Last updated on May 8th, 2019 at 09:07 am
Our website has long been due for an update (and even routine maintenance), and now there are two people working on it (both of whom seem to have a full plate of other responsibilities). I just counted eight of Nancy’s photographs that weren’t yet even listed on the site yet. That is what I’m chipping away at now. I have finished with “Osprey Family”, which I introduced in an earlier post* and is Nancy’s most recent addition to our collection. Now I’m going to tell you about “Jupiter Inlet Lighthouse”.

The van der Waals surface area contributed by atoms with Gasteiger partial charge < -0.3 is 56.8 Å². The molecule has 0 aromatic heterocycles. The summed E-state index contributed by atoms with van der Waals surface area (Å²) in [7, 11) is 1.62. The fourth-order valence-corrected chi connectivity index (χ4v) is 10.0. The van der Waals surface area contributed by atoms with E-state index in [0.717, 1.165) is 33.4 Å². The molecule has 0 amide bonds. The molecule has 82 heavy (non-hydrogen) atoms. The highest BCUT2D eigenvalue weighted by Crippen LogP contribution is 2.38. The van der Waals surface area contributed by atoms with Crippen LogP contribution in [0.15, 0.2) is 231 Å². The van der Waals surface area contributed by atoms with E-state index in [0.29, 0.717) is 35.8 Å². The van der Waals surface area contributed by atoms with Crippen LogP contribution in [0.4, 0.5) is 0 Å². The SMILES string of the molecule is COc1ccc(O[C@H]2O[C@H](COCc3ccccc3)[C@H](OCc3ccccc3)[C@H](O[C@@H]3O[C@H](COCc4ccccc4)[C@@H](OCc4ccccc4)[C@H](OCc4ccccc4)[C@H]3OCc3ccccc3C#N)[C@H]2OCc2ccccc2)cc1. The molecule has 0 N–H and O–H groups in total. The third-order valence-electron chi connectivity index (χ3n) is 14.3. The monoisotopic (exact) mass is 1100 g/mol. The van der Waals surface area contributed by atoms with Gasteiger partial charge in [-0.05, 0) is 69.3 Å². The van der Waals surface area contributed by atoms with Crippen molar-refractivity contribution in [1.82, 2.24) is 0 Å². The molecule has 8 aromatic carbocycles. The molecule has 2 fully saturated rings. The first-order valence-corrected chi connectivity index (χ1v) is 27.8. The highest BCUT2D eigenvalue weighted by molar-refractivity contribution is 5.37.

We were in Jupiter for the ArtiGras Fine Arts Festival* the weekend of a full moon, so after setting up for the show we did some exploring and came upon the Jupiter Inlet Lighthouse. We couldn’t find a suitable perspective from the lighthouse grounds (the lighthouse was on a small mound with trees around it), so took this picture from the drawbridge on US-1 over the Loxahatchee River. The sidewalk on the east side of this 1958 bridge is narrow, and because of the longer exposure necessary for a night shot (⅛ second), the camera was on a tripod, but when the front two legs of the tripod were against the edge, the back leg was in the street and our butts were in traffic. The bridge tender looked at us as if we were crazy. Automobile traffic would rattle the bridge, ruining our shot, so we needed the unsynchronized traffic lights on both sides of the bridge to be red together for at least twenty seconds so we could let the traffic clear the bridge and then compose our shot. While we were waiting, the moon was trying to exit the scene more quickly than most non-astronomers realize. We also needed the light’s beam to be in a convenient location (It gives two flashes every 30 seconds, meaning that during the twenty second period of common red described above, it might not even show). Eventually (with a little divine help) everything came together, we got the shot, and lived happily ever after – but until then there were some long tense moments.